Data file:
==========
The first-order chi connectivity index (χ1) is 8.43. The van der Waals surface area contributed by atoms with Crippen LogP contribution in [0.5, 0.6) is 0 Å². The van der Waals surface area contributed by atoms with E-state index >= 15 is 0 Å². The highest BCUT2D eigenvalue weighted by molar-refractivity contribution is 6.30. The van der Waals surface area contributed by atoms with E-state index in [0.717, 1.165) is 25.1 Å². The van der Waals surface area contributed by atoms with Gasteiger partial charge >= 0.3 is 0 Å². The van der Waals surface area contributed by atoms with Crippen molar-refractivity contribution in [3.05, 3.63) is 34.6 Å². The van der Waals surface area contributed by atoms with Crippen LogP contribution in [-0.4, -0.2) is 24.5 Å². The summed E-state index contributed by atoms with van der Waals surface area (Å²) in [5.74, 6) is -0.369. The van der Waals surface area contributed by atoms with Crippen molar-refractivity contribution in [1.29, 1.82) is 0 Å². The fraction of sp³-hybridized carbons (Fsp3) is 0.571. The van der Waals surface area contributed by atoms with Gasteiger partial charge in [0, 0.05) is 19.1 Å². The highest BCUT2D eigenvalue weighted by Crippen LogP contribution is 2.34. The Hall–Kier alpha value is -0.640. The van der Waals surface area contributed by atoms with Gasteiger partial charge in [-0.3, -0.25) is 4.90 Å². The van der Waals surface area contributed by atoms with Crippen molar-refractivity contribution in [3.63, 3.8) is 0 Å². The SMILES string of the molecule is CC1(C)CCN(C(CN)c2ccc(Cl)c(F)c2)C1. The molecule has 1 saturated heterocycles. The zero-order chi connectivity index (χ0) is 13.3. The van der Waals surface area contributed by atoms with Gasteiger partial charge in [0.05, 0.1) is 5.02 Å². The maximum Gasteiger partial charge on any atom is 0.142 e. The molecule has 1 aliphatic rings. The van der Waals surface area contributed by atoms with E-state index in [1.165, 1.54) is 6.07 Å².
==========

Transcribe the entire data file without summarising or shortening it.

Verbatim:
The first-order chi connectivity index (χ1) is 8.43. The van der Waals surface area contributed by atoms with Crippen LogP contribution in [0.5, 0.6) is 0 Å². The van der Waals surface area contributed by atoms with E-state index >= 15 is 0 Å². The highest BCUT2D eigenvalue weighted by molar-refractivity contribution is 6.30. The van der Waals surface area contributed by atoms with E-state index in [0.717, 1.165) is 25.1 Å². The van der Waals surface area contributed by atoms with Gasteiger partial charge >= 0.3 is 0 Å². The van der Waals surface area contributed by atoms with Crippen molar-refractivity contribution in [3.05, 3.63) is 34.6 Å². The van der Waals surface area contributed by atoms with Crippen LogP contribution in [-0.4, -0.2) is 24.5 Å². The summed E-state index contributed by atoms with van der Waals surface area (Å²) in [5.74, 6) is -0.369. The van der Waals surface area contributed by atoms with Crippen molar-refractivity contribution in [1.29, 1.82) is 0 Å². The fraction of sp³-hybridized carbons (Fsp3) is 0.571. The van der Waals surface area contributed by atoms with Gasteiger partial charge in [0, 0.05) is 19.1 Å². The highest BCUT2D eigenvalue weighted by Crippen LogP contribution is 2.34. The Hall–Kier alpha value is -0.640. The van der Waals surface area contributed by atoms with Gasteiger partial charge in [-0.3, -0.25) is 4.90 Å². The van der Waals surface area contributed by atoms with Crippen molar-refractivity contribution in [3.63, 3.8) is 0 Å². The SMILES string of the molecule is CC1(C)CCN(C(CN)c2ccc(Cl)c(F)c2)C1. The molecule has 1 saturated heterocycles. The zero-order chi connectivity index (χ0) is 13.3. The van der Waals surface area contributed by atoms with Gasteiger partial charge in [0.05, 0.1) is 5.02 Å². The maximum Gasteiger partial charge on any atom is 0.142 e. The molecule has 1 aliphatic rings. The van der Waals surface area contributed by atoms with E-state index in [1.165, 1.54) is 6.07 Å².